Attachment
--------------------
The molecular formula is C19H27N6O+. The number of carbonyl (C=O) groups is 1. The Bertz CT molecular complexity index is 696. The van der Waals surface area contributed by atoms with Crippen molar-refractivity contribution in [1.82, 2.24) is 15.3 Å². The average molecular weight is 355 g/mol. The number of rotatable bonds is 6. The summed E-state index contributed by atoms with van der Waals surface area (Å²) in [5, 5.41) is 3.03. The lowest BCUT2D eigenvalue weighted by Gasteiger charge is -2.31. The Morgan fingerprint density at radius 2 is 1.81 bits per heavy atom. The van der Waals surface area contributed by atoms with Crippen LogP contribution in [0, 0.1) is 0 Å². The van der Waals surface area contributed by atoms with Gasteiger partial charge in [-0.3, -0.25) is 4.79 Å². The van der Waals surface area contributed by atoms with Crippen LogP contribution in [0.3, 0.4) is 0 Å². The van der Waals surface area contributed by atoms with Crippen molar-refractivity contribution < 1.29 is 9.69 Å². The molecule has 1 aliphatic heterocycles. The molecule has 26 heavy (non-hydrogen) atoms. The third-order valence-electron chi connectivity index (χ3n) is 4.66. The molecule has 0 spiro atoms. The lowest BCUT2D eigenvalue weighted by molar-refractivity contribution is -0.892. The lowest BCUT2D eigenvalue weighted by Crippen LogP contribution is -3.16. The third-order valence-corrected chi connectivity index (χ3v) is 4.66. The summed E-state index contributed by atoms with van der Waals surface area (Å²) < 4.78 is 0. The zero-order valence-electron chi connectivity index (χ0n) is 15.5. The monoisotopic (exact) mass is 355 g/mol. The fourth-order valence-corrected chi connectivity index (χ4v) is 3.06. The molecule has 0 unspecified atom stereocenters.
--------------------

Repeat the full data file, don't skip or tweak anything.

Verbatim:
The molecular formula is C19H27N6O+. The number of carbonyl (C=O) groups is 1. The Bertz CT molecular complexity index is 696. The van der Waals surface area contributed by atoms with Crippen molar-refractivity contribution in [1.82, 2.24) is 15.3 Å². The average molecular weight is 355 g/mol. The number of rotatable bonds is 6. The summed E-state index contributed by atoms with van der Waals surface area (Å²) in [5, 5.41) is 3.03. The lowest BCUT2D eigenvalue weighted by Gasteiger charge is -2.31. The Morgan fingerprint density at radius 2 is 1.81 bits per heavy atom. The van der Waals surface area contributed by atoms with Crippen LogP contribution in [0, 0.1) is 0 Å². The van der Waals surface area contributed by atoms with Gasteiger partial charge in [-0.3, -0.25) is 4.79 Å². The van der Waals surface area contributed by atoms with Crippen LogP contribution in [0.3, 0.4) is 0 Å². The van der Waals surface area contributed by atoms with Crippen molar-refractivity contribution < 1.29 is 9.69 Å². The molecule has 1 aliphatic heterocycles. The molecule has 26 heavy (non-hydrogen) atoms. The third-order valence-electron chi connectivity index (χ3n) is 4.66. The molecule has 0 spiro atoms. The lowest BCUT2D eigenvalue weighted by molar-refractivity contribution is -0.892. The lowest BCUT2D eigenvalue weighted by Crippen LogP contribution is -3.16. The third-order valence-corrected chi connectivity index (χ3v) is 4.66. The summed E-state index contributed by atoms with van der Waals surface area (Å²) < 4.78 is 0. The zero-order valence-electron chi connectivity index (χ0n) is 15.5. The monoisotopic (exact) mass is 355 g/mol. The fourth-order valence-corrected chi connectivity index (χ4v) is 3.06. The molecule has 0 unspecified atom stereocenters.